The following information regards your rights, the gambling laws in New Zealand, and other consumer information relevant to the gambling laws in New Zealand.
Self exclusion from gambling venues
Under NZ law (The Gambling Act 2003) if a person identifies themselves as having a gambling problem to an operator of a class 4 gambling venue (A casino or any venue with a pokie machine), the operator must issue an exclusion order for that person.
If you self exclude yourself from a gambling venue and go into the gambling area of that venue, the operator commits an offence and can be fined up to $10,000. You also commit an offence and can be fined up to $2,000.
Self exclusion can be a good way of breaking the gambling cycle if all else fails. Self exclusion works extremely well for Casino problem gamblers as Casino operators are very well organised with self exclusions.
In practice if you want to self exclude from a gambling venue you should do so in writing and supply the venue with a photo. Any face-to-face gambling counselling service should be able to help you with the mechanics of this. The Gambling Helpline 0800 654 655 can also help with the process and provide you with ongoing support.
3rd party Exclusion
If you are concerned about someone else’s gambling and it is creating problems you can approach the gambling venue operator to discuss these concerns. If possible it is advisable to provide some external evidence such as unpaid bills, bank statements etc.
Under NZ law (The Gambling Act 2003) if a person is identified as having a gambling problem to an operator of a class 4 gambling venue (A casino or any venue with a pokie machine), the operator may issue an exclusion order for that person.
If the gambling venue operator has reasonable grounds to believe a person is a problem gambler they must approach the person and offer information or advice to the person about problem gambling. They may after offering advice or information issue an exclusion order that prohibits the person from entering the gambling area of the class 4 venue or casino venue (as the case may be) for a period of up to 2 years.
What are the gambling laws?
For the latest information on NZ Gaming Law go to the Department of Internal Affairs website http://www.dia.govt.nz and select ‘gambling’
Your Health Rights
(a) Your Health information and the Gambling Helpline
What information is collected by the Gambling Helpline?
When receiving support from the Gambling Helpline you may be asked about:
- Personal information such as your name, address and contact details
- Additional information related to your direct, or indirect, experiences of gambling such as types of gambling that are causing the problem and your concerns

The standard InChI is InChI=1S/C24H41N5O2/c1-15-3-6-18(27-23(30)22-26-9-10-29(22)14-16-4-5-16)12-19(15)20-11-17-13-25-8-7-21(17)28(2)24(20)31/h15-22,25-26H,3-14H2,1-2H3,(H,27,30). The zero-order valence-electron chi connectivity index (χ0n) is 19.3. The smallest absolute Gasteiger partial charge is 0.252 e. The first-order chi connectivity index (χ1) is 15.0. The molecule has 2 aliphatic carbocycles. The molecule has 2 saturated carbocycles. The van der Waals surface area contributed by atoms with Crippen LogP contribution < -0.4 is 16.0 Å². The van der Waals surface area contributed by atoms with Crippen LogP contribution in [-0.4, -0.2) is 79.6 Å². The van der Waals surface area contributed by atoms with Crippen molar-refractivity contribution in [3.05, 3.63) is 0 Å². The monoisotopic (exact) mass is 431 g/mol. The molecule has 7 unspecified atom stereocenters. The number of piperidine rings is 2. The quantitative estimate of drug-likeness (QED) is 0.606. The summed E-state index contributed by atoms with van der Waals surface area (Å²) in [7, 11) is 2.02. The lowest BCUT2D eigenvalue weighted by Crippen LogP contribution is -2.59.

- Other general information such as your age or ethnicity.
This information is needed to:
Where is my information stored?
- Help us understand your experiences
- Provide you with the best possible care and support
- Enable us to offer you ongoing co-ordinated support
- Enable us to send you more detailed information in the post
- Facilitate referrals to other agencies for more intensive one-on-one support.
The Gambling Helpline maintains a secure client database and your health and personal information is stored electronically on this database. The database is protected by regularly updated security technology.
Who can access information about me?
Gambling Helpline staff can access this information but are governed by comprehensive confidentiality clauses in their employment agreements which penalises them if they use this information for unauthorised purposes. Other access includes:
What information does the Ministry of Health receive?
- Contracted clinical advisors and associated problem gambling service providers, such as counselling agencies, are provided with temporary access at the Gambling Helpline under strict confidentiality procedures – no information is removed by these groups.
- Some essential details will be shared with a counselling agency if we arrange an appointment in agreement with you.
- The police or mental health teams may be provided with information about you if we think that you are at imminent risk of physically harming yourself or someone else. This is to ensure your safety and the safety of others.
- The Gambling Helpline might be subpoenaed to give evidence in Court if serious criminal activity is involved, however, this is rarely undertaken by the justice system and at the time of this publication has not ever happened to the Gambling Helpline.
- The Ministry of Health
Since the 1st July 2005, the Gambling Helpline has been required to provide some demographic and health information to the Ministry of Health. The details of our conversations with you are not provided.
For example, if you share with us that you are concerned about your daughter’s gambling and that you are also concerned for the affects on her children. The following would be provided to the Ministry of Health: